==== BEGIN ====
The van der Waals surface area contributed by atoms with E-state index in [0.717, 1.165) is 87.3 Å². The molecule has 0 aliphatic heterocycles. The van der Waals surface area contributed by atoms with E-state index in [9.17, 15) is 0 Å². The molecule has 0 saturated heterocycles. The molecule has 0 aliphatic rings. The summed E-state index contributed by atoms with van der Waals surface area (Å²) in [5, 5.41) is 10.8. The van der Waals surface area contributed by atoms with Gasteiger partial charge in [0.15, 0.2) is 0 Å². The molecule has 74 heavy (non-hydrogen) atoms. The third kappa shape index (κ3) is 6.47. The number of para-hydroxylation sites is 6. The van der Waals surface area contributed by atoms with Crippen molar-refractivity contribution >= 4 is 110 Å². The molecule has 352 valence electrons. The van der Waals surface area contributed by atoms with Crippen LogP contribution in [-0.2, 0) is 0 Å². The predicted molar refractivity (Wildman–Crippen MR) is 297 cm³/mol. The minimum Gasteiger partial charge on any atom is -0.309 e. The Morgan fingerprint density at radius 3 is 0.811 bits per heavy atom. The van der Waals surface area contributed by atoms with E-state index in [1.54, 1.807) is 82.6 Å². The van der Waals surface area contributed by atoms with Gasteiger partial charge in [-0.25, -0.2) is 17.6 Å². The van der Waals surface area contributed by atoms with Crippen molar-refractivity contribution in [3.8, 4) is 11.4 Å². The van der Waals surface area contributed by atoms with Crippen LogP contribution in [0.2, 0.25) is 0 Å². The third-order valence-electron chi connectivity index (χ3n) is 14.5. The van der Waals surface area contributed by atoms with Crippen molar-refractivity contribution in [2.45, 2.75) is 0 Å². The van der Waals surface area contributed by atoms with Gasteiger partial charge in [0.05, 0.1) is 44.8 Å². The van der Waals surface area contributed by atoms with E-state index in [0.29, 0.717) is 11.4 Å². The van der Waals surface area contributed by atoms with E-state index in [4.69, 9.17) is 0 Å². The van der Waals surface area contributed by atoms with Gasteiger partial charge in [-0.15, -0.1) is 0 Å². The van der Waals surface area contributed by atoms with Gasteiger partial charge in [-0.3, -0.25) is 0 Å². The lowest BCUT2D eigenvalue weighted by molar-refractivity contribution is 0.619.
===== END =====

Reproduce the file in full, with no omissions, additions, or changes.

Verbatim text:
The van der Waals surface area contributed by atoms with E-state index in [0.717, 1.165) is 87.3 Å². The molecule has 0 aliphatic heterocycles. The van der Waals surface area contributed by atoms with E-state index in [9.17, 15) is 0 Å². The molecule has 0 saturated heterocycles. The molecule has 0 aliphatic rings. The summed E-state index contributed by atoms with van der Waals surface area (Å²) in [5, 5.41) is 10.8. The van der Waals surface area contributed by atoms with Gasteiger partial charge in [0.15, 0.2) is 0 Å². The molecule has 74 heavy (non-hydrogen) atoms. The third kappa shape index (κ3) is 6.47. The number of para-hydroxylation sites is 6. The van der Waals surface area contributed by atoms with Crippen molar-refractivity contribution >= 4 is 110 Å². The molecule has 352 valence electrons. The van der Waals surface area contributed by atoms with Crippen LogP contribution in [-0.2, 0) is 0 Å². The predicted molar refractivity (Wildman–Crippen MR) is 297 cm³/mol. The minimum Gasteiger partial charge on any atom is -0.309 e. The Morgan fingerprint density at radius 3 is 0.811 bits per heavy atom. The van der Waals surface area contributed by atoms with E-state index in [1.54, 1.807) is 82.6 Å². The van der Waals surface area contributed by atoms with Gasteiger partial charge in [-0.25, -0.2) is 17.6 Å². The van der Waals surface area contributed by atoms with Crippen molar-refractivity contribution in [3.8, 4) is 11.4 Å². The van der Waals surface area contributed by atoms with Crippen LogP contribution in [0.2, 0.25) is 0 Å². The third-order valence-electron chi connectivity index (χ3n) is 14.5. The van der Waals surface area contributed by atoms with Crippen molar-refractivity contribution in [2.45, 2.75) is 0 Å². The van der Waals surface area contributed by atoms with Gasteiger partial charge in [0.05, 0.1) is 44.8 Å². The van der Waals surface area contributed by atoms with E-state index in [0.29, 0.717) is 11.4 Å². The van der Waals surface area contributed by atoms with E-state index in [4.69, 9.17) is 0 Å². The van der Waals surface area contributed by atoms with Gasteiger partial charge in [-0.15, -0.1) is 0 Å². The van der Waals surface area contributed by atoms with Gasteiger partial charge in [-0.3, -0.25) is 0 Å². The lowest BCUT2D eigenvalue weighted by molar-refractivity contribution is 0.619.